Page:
A bull shark. Image: Oceana

Historically beachgoers in the Northeast didn’t have to worry about sharks in the water but climate change may soon change this. As NJ.com explained, “while sharks off the Jersey Shore are nothing new, experts who study the ocean predators say New Jersey’s waters are becoming an increasingly popular destination for unlikely species of sharks. Ocean-warming climate change is already bringing sharks typically found in southern waters, like bull sharks and blacktip sharks, to New Jersey on a more frequent basis.” While this doesn’t mean that there will be more sharks overall, it does mean that climate change might cause a bigger overlap of where sharks hunt and breed with the beaches where humans like to swim.

A Growing Trend: As Malin Pinsky, an associate professor in Rutgers’ Department of Ecology, Evolution, and Natural Resources told The Daily Beast, “There’s an astounding mass migration of animal life towards the poles.” Which means that predators like sharks will continue to migrate to where they can find food and safely breed.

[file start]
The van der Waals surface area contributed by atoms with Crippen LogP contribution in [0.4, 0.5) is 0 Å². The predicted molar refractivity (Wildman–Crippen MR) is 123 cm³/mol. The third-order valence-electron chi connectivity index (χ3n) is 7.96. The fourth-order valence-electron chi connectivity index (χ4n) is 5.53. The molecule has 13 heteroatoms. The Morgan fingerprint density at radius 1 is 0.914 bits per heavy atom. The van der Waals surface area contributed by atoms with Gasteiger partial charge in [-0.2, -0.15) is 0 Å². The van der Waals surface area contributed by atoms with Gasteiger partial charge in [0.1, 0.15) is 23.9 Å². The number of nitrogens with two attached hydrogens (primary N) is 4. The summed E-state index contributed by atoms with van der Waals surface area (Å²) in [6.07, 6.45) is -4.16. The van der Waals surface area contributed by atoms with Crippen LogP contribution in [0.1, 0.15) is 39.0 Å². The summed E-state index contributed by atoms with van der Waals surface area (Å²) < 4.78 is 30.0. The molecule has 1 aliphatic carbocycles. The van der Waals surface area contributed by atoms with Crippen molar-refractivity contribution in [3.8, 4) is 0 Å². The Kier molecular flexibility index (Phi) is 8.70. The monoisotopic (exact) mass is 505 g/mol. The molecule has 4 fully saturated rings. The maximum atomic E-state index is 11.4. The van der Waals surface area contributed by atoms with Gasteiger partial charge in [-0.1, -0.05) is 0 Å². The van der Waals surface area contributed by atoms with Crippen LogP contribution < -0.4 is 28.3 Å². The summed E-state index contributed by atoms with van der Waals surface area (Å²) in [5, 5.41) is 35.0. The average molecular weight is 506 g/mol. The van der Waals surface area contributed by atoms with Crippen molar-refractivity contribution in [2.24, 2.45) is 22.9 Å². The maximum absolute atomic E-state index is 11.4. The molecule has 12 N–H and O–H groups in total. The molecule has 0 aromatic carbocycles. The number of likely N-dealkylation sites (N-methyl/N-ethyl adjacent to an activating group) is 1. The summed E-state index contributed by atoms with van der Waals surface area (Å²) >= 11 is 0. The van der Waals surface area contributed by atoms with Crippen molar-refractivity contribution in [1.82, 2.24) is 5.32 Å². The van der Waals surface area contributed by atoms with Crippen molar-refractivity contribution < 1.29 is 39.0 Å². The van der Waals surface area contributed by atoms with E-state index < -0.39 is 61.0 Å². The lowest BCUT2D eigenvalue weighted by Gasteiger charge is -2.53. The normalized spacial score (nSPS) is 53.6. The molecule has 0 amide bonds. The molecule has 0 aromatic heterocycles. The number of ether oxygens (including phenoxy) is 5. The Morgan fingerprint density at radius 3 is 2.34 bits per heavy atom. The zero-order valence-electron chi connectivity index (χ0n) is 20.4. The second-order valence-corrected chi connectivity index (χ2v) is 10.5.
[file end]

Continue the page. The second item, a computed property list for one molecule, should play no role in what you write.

The History:  Regardless of recent headlines, shark attacks along the Northeast are still rare. As Forbes explained, “since 1837, there have been only 12 unprovoked shark bites on humans in New York State, according to the International Shark Attack File; New Jersey has had 15.”

Summer 2019: New Jersey beachgoers have had sharks on their mind since Miss May (sounds like a Jersey Shore cast member) an 800-pound, 10-foot shark was tracked swimming off the New Jersey coast right around the 4th of July holiday. Miss May was tagged by oceanographers in February in Mayport, Florida which demonstrates the distances white sharks are swimming along the east coast. After a staggering 11 great white sharks were spotted on Cape Cod Bay this summer, it became more evident that not only climate change but conservation practices were bringing sharks to new places. On the east coast, the protection of the grey seal under 1972’s Marine Mammal Protection Act has allowed the animal to thrive as a food source for white sharks.

Why This Matters: While we may fear sharks, it’s them that should be afraid of us. Human-induced climate change is having a devastating impact on our oceans and along with overfishing, we’re pushing sharks to the brink and changing many of their intuitive behaviors as they adapt to the mess we’ve created. In fact, research has shown that warming ocean waters can even affect how juvenile sharks swim and hunt for food, making them “right-handed.”


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